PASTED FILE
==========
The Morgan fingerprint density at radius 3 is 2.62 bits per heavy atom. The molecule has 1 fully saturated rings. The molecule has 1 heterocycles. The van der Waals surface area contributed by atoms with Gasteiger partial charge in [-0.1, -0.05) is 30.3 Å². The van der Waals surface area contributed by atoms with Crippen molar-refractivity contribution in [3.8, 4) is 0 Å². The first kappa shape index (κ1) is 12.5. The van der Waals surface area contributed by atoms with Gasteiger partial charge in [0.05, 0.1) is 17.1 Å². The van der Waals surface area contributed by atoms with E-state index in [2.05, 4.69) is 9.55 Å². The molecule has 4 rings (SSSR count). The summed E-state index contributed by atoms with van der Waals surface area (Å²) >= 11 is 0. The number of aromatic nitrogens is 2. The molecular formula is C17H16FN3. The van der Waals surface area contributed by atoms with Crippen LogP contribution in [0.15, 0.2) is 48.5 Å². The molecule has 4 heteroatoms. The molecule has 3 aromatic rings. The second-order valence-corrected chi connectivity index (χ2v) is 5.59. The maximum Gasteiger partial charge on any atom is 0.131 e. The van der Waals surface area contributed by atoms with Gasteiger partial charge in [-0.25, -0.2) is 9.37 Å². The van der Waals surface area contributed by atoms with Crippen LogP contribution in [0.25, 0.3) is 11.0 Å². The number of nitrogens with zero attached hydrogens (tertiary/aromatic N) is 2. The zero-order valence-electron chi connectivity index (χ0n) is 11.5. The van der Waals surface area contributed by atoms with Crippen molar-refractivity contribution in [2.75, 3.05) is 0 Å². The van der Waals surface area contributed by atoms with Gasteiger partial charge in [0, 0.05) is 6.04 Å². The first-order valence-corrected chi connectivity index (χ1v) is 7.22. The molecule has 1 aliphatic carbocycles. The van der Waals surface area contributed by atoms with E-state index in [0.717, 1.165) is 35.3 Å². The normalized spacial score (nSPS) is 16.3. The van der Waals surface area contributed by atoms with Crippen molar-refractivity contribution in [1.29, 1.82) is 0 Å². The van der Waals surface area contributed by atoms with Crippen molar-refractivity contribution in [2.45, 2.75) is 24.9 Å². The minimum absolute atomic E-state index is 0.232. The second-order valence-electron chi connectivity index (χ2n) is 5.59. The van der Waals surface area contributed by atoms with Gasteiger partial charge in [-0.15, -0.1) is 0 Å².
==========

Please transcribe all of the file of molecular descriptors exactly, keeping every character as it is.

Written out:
The Morgan fingerprint density at radius 3 is 2.62 bits per heavy atom. The molecule has 1 fully saturated rings. The molecule has 1 heterocycles. The van der Waals surface area contributed by atoms with Gasteiger partial charge in [-0.1, -0.05) is 30.3 Å². The van der Waals surface area contributed by atoms with Crippen molar-refractivity contribution in [3.8, 4) is 0 Å². The first kappa shape index (κ1) is 12.5. The van der Waals surface area contributed by atoms with Gasteiger partial charge in [0.05, 0.1) is 17.1 Å². The van der Waals surface area contributed by atoms with E-state index in [2.05, 4.69) is 9.55 Å². The molecule has 4 rings (SSSR count). The summed E-state index contributed by atoms with van der Waals surface area (Å²) >= 11 is 0. The number of aromatic nitrogens is 2. The molecular formula is C17H16FN3. The van der Waals surface area contributed by atoms with Crippen LogP contribution in [0.15, 0.2) is 48.5 Å². The molecule has 4 heteroatoms. The molecule has 3 aromatic rings. The second-order valence-corrected chi connectivity index (χ2v) is 5.59. The maximum Gasteiger partial charge on any atom is 0.131 e. The van der Waals surface area contributed by atoms with Gasteiger partial charge in [-0.25, -0.2) is 9.37 Å². The van der Waals surface area contributed by atoms with Crippen LogP contribution in [0.25, 0.3) is 11.0 Å². The number of nitrogens with zero attached hydrogens (tertiary/aromatic N) is 2. The zero-order valence-electron chi connectivity index (χ0n) is 11.5. The van der Waals surface area contributed by atoms with Crippen molar-refractivity contribution in [2.75, 3.05) is 0 Å². The van der Waals surface area contributed by atoms with Gasteiger partial charge in [0, 0.05) is 6.04 Å². The first-order valence-corrected chi connectivity index (χ1v) is 7.22. The molecule has 1 aliphatic carbocycles. The van der Waals surface area contributed by atoms with E-state index in [0.717, 1.165) is 35.3 Å². The normalized spacial score (nSPS) is 16.3. The van der Waals surface area contributed by atoms with Crippen molar-refractivity contribution in [1.29, 1.82) is 0 Å². The van der Waals surface area contributed by atoms with Crippen molar-refractivity contribution in [2.45, 2.75) is 24.9 Å². The minimum absolute atomic E-state index is 0.232. The second-order valence-electron chi connectivity index (χ2n) is 5.59. The van der Waals surface area contributed by atoms with Gasteiger partial charge in [-0.15, -0.1) is 0 Å².